And again (I am finding this a recurring theme - that of trying not to project my hopes and fears onto the baby) I am going to try not to put the cart in front of the horse - so I will voice this hope once, here for the world to read, then never again. I hope I can continue to sit in there even after the baby comes. I don't know if this is just the naive ruminations of a pre-first time mother, but I have these visions of putting her to sleep in her crib, then sitting down for a half an hour or so and just watching myself in her presence. Not watching her, mind you, as I'm sure there'll be plenty of that going on too, but watching myself and allowing my mind's eye to travel inward, inspired by wanting to be the best mom I can be, and to be a role model of the utmost caliber. To dive inside the workings of my own mind seems like something that being in the presence of her, for whom I try to be a clear and loving guide, will come easily. And in a selfish sort of way, I hope to also inspire her and to model to her a behavior that is a prized one in our household - that of being a mindful watcher.
I wonder how it affects a child growing up to be in the presence of someone meditating on a regular basis. It seems a little absurd in the context of our western culture of go, go, go. Of tv, and internet - social media, and hand held "learning" devices, a.k.a. video games, that being mindful would be something that a child would be capable of. It seems that children are meant to be stimulated and constantly encouraged to explore their world. But that particular paradigm implies a stimulation and an exploration through their senses - through what they see, hear, touch, smell and taste. That stuff is inevitable and will happen all day long regardless of whether I take a half hour to sit with my child. Is it bananas to hope that they might also be turned on the to the eastern paradigm of exploring their rich inner world too? I mean, look at countries like Thailand, Vietnam, Burma, Tibet, etc., where small boys (lets not get on the tangent of why small girls don't get this opportunity, but at least be happy that small anybodys get it) enter the monestery at very young ages, to preempt their starvation if they stay with their poor families, or their turning to a life of crime and/or drug abuse otherwise. These kids are turned to the dharma, and to an internal life of mindfulness and of service from toddlerhood. I know it's possible.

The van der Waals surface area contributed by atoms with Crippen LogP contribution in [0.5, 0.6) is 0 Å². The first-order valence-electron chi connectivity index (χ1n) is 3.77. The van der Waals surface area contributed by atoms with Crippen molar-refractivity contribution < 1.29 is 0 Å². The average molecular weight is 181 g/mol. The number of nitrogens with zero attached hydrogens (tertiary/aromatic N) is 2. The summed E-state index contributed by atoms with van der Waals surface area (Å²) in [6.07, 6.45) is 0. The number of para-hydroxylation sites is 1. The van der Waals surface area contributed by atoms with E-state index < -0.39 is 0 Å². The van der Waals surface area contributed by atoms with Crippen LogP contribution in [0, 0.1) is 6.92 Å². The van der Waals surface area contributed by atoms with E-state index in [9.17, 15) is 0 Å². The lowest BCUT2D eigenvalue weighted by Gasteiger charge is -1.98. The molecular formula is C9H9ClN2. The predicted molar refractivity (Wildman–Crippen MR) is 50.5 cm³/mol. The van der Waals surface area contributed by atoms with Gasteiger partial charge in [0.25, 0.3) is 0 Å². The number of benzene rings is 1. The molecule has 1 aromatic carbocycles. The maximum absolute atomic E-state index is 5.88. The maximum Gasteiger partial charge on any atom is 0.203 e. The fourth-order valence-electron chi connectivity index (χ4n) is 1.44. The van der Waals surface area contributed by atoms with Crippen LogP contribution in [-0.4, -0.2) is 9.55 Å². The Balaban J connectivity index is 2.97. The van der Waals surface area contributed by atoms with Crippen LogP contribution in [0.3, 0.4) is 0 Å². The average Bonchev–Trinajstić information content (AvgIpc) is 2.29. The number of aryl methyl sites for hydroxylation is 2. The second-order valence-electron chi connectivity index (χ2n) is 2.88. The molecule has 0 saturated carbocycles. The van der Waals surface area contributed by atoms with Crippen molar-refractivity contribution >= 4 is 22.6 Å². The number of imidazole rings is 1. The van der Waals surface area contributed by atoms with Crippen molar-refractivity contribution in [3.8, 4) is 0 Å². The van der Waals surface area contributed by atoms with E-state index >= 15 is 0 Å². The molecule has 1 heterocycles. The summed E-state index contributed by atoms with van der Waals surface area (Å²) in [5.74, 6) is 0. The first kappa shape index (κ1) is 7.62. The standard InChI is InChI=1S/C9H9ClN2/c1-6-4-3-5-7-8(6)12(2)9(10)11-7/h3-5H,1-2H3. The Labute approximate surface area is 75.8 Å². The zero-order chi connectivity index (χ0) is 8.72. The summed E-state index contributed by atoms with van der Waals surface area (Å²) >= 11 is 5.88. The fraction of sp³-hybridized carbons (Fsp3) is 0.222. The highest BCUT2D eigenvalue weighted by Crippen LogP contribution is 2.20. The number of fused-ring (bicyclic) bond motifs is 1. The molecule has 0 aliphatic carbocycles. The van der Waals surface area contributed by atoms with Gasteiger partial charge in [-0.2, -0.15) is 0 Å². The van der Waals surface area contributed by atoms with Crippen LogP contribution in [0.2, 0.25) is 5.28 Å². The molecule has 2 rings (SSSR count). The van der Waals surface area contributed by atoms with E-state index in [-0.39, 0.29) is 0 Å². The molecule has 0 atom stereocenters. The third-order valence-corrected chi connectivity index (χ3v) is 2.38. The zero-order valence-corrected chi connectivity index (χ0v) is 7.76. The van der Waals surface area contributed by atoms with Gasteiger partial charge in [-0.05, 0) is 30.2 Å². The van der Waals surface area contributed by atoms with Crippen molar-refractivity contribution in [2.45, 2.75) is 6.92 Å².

I know it's possible, and the cool part is that I want to do it, not for the aspirational quality of my hope, but I just feel drawn to put my cushion down in the baby's room. There's no sense of obligation or of determination or diligence (should I be admitting that?) but just one of the natural flow of how things feel right and will fall together as they should be. We'll see what actually turns out from this little social experiment as time goes on, but at least for now, while it's still quite quiet around me, that's where I'll plant my bum and watch my mind.